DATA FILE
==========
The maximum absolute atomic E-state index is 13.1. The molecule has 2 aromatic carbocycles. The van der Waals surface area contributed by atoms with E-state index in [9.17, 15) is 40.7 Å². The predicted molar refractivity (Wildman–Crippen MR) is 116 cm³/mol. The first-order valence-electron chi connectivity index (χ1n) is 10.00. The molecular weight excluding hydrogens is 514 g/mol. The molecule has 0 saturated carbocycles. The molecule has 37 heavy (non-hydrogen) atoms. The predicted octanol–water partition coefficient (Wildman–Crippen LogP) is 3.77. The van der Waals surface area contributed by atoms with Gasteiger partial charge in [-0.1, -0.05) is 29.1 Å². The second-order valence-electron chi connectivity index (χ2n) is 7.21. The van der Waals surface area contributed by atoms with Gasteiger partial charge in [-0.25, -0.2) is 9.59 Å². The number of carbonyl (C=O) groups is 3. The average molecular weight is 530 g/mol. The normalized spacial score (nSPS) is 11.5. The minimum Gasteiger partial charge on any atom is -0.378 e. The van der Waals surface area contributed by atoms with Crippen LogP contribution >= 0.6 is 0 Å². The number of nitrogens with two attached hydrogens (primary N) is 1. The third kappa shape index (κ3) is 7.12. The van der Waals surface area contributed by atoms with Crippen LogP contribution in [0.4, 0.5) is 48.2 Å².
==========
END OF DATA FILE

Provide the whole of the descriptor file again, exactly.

The maximum absolute atomic E-state index is 13.1. The molecule has 2 aromatic carbocycles. The van der Waals surface area contributed by atoms with E-state index in [9.17, 15) is 40.7 Å². The predicted molar refractivity (Wildman–Crippen MR) is 116 cm³/mol. The first-order valence-electron chi connectivity index (χ1n) is 10.00. The molecular weight excluding hydrogens is 514 g/mol. The molecule has 0 saturated carbocycles. The molecule has 37 heavy (non-hydrogen) atoms. The predicted octanol–water partition coefficient (Wildman–Crippen LogP) is 3.77. The van der Waals surface area contributed by atoms with Gasteiger partial charge in [-0.1, -0.05) is 29.1 Å². The second-order valence-electron chi connectivity index (χ2n) is 7.21. The van der Waals surface area contributed by atoms with Gasteiger partial charge in [-0.25, -0.2) is 9.59 Å². The number of carbonyl (C=O) groups is 3. The average molecular weight is 530 g/mol. The normalized spacial score (nSPS) is 11.5. The minimum Gasteiger partial charge on any atom is -0.378 e. The van der Waals surface area contributed by atoms with Crippen LogP contribution >= 0.6 is 0 Å². The number of nitrogens with two attached hydrogens (primary N) is 1. The third kappa shape index (κ3) is 7.12. The van der Waals surface area contributed by atoms with Crippen LogP contribution in [0.4, 0.5) is 48.2 Å².